Explosive Chinese growth in the wake of the ’08 crash also helped a wide array of U.S. firms, from raw material suppliers, to consumer products companies, to professional service firms. Without Chinese demand lifting a substantial portion of the U.S. market, corporate profits, the job market, and the stock market, would have all taken much longer to recover.
Today that safety net is showing signs of wear, and can’t be counted on to bailout the world market the next time the mess hits the fan.
That’s a significant development.
And just like when the HSBC news hit the wire in February 2007, the Chinese problem of today isn’t an isolated situation and hasn’t gone away. Instead, the Chinese situation is emblematic of a weaker and more fragile global economy that is in dire need of freedom, leadership, and reform. Yet despite the absence of these enhancements, the stock market has swiftly recovered.
The lack of robust gain this year doesn’t mean that the stock market isn’t over-valued.
Consider that so far this year the Dow is down 1%, the S&P 500 is up 1%, and stock market strength via the 15-51 Indicator is up 8% -- but all three stock market indicators remain near all-time highs. The pitiful Dow, for instance, is off just 3.5% since its May 19, 2015, high (18,312). It’s bottom this year is 2,000 points lower than where the Dow stands today (15,666). In other words, the stock market has largely regained the high valuation it lost when news of the economic slump in China hit the wire, making it seem like the Chinese news is isolated and no big deal.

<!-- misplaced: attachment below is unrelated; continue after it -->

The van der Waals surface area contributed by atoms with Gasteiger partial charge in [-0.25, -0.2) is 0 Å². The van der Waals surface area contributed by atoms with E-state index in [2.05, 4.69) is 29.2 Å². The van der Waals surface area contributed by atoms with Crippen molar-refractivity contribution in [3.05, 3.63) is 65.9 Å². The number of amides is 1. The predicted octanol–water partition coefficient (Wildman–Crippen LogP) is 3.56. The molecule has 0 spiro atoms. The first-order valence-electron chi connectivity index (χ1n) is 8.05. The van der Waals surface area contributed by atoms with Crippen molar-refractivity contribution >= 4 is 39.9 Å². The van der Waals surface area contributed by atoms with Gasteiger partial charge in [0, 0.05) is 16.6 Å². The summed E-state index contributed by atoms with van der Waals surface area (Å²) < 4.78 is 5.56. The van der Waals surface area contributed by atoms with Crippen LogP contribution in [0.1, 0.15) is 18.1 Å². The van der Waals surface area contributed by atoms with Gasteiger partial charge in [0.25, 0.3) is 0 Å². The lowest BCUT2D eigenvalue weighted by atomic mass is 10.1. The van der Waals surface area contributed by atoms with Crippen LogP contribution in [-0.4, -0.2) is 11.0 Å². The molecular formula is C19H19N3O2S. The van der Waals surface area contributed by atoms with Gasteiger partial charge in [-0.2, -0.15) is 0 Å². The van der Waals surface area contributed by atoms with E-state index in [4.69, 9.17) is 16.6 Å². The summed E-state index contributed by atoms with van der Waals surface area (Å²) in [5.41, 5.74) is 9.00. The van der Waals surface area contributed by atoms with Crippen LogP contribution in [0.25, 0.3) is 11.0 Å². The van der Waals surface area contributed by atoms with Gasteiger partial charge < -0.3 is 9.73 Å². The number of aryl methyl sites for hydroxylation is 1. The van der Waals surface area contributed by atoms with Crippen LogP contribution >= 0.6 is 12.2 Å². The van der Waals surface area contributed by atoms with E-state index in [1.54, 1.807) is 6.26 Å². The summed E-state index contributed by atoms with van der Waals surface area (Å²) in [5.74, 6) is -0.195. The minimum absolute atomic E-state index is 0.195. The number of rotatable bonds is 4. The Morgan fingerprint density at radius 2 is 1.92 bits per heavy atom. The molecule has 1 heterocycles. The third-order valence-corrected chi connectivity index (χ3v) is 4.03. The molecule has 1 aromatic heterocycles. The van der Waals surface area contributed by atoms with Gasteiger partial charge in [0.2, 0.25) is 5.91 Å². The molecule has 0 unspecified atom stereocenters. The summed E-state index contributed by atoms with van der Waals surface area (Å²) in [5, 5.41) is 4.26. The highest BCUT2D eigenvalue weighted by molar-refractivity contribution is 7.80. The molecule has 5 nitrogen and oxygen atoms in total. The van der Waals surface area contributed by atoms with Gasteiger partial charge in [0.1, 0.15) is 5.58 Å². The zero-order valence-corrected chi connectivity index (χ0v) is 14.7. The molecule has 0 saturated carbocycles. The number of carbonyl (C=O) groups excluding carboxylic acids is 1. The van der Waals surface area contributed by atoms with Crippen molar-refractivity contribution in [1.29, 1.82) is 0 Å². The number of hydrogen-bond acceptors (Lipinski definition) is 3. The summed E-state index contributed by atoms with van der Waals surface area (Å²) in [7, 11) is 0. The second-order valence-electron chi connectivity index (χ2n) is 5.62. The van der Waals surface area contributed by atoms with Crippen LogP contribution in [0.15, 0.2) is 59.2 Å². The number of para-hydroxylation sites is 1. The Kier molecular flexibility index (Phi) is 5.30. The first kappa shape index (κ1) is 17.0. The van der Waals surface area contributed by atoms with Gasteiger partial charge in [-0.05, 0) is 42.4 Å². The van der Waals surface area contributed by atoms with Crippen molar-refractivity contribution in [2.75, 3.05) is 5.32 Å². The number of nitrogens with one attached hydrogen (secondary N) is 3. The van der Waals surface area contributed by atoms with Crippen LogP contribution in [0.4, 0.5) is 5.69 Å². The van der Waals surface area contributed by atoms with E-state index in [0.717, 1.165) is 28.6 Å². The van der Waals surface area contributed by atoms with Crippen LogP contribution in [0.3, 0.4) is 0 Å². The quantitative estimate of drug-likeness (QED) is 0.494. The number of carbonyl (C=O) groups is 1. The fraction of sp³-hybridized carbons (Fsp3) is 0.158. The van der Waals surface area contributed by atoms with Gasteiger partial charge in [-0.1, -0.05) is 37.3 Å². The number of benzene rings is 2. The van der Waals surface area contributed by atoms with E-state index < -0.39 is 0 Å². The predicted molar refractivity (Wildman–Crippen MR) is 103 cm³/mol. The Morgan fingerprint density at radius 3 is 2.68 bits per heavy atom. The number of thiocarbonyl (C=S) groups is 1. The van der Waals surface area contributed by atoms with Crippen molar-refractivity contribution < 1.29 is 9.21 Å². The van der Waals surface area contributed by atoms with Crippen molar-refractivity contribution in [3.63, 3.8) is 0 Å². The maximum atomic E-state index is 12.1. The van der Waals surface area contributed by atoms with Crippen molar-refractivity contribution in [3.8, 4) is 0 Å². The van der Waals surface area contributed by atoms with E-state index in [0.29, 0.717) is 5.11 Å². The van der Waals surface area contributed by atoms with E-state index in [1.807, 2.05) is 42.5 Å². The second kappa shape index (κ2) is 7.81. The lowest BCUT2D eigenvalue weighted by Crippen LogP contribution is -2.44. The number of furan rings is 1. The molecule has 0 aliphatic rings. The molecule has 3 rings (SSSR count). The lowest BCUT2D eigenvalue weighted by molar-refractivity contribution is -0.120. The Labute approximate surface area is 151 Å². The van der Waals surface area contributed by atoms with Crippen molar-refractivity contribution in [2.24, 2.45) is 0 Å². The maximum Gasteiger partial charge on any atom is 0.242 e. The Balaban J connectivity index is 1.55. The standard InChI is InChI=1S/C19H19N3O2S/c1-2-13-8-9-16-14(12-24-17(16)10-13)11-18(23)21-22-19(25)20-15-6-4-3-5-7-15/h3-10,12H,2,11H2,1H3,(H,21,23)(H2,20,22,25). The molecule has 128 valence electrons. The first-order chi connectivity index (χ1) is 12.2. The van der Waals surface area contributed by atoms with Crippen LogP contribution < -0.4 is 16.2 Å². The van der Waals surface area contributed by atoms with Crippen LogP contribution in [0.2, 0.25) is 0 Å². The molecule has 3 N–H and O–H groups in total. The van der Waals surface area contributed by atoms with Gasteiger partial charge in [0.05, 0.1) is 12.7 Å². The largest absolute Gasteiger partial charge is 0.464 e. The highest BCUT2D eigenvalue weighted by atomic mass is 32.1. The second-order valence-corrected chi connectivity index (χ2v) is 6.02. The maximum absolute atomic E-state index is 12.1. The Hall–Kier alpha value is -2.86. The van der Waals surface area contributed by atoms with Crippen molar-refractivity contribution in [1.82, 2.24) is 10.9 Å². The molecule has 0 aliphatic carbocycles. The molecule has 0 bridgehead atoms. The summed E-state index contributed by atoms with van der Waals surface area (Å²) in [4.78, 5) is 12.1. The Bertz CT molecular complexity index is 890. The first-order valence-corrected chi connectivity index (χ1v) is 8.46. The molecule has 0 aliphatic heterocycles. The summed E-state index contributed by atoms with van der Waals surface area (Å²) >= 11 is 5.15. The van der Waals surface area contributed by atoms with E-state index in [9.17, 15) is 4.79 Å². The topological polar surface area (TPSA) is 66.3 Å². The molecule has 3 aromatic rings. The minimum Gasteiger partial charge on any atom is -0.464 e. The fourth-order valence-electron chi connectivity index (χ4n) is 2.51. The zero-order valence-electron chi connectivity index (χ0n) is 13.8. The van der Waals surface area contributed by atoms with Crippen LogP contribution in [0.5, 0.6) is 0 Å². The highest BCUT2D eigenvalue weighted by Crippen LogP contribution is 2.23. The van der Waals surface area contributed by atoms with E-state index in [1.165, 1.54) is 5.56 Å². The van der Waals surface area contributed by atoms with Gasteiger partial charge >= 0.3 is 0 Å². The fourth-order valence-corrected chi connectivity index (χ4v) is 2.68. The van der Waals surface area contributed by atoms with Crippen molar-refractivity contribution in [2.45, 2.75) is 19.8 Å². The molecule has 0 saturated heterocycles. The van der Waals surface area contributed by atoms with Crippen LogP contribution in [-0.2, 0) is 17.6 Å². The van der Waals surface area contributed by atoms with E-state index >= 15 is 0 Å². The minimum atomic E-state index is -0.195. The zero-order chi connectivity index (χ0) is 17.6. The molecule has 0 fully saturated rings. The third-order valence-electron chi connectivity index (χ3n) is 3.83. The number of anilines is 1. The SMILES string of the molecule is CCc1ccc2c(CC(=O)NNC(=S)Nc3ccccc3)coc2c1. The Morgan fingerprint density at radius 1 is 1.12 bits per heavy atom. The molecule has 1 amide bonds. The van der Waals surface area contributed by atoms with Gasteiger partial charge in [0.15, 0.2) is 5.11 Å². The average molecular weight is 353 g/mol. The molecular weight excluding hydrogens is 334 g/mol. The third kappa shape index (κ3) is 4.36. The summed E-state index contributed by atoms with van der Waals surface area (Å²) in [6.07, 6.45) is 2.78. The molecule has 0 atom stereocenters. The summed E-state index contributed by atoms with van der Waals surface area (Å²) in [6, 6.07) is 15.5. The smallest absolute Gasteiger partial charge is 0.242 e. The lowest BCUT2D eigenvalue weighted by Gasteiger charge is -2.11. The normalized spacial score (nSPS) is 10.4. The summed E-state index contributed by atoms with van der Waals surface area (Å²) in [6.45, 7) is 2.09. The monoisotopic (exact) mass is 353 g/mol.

Today’s stock market is a wolf in sheep’s clothing. Don’t be fooled by the costume!
Take a look at these recent Wall Street Journal headlines:
- U.S. Companies Warn of Slowing Economy
- Retail Figures Mostly Disappoint
- Consumers Spend Less Amid Soft Wage Gains
- U.S. Employment Costs Rise, Suggesting New Wage Pressure
- U.S. Consumer Spending Shows Caution
Add to this the recently released third quarter 2015 GDP metrics, where it was announced that 3rd quarter Real GDP growth came in at just 1.5% growth -- that’s 62% less than the rate posted in Q2, and 65% less than the rate during the same period of last year.
Weak and uneven growth is a staple of the Obama economy. In fact, never before in history has the stock market been so consistently strong with such a weak and fragile underlying economy.
Think about it this way…in the seven years of the Obama administration the stock market is up on average 11% per year; while Real GDP has averaged just 1.8% growth per year. Compare that to the first seven years of the Bush administration, when growth in Real GDP averaged 2.4% per year and the stock market averaged just 3.9%.
The stock market is so much more over-valued now than it was seven years into the Bush years it isn’t even funny. That’s the reason the mini-correction in August was so much more severe than the one in February 2007. (FYI, the Feb. ’07 correction trimmed 6% off the Dow Jones Industrial Average from its previous high, and the Aug. ’15 correction shaved 14% from the Dow’s previous high value.)
The more over-valued a market is the more severely it corrects. That’s just the way it goes.
And that’s the dynamic you can expect during the next major correction -- a sharper and more severe downward move followed by a slower and rockier road to recovery.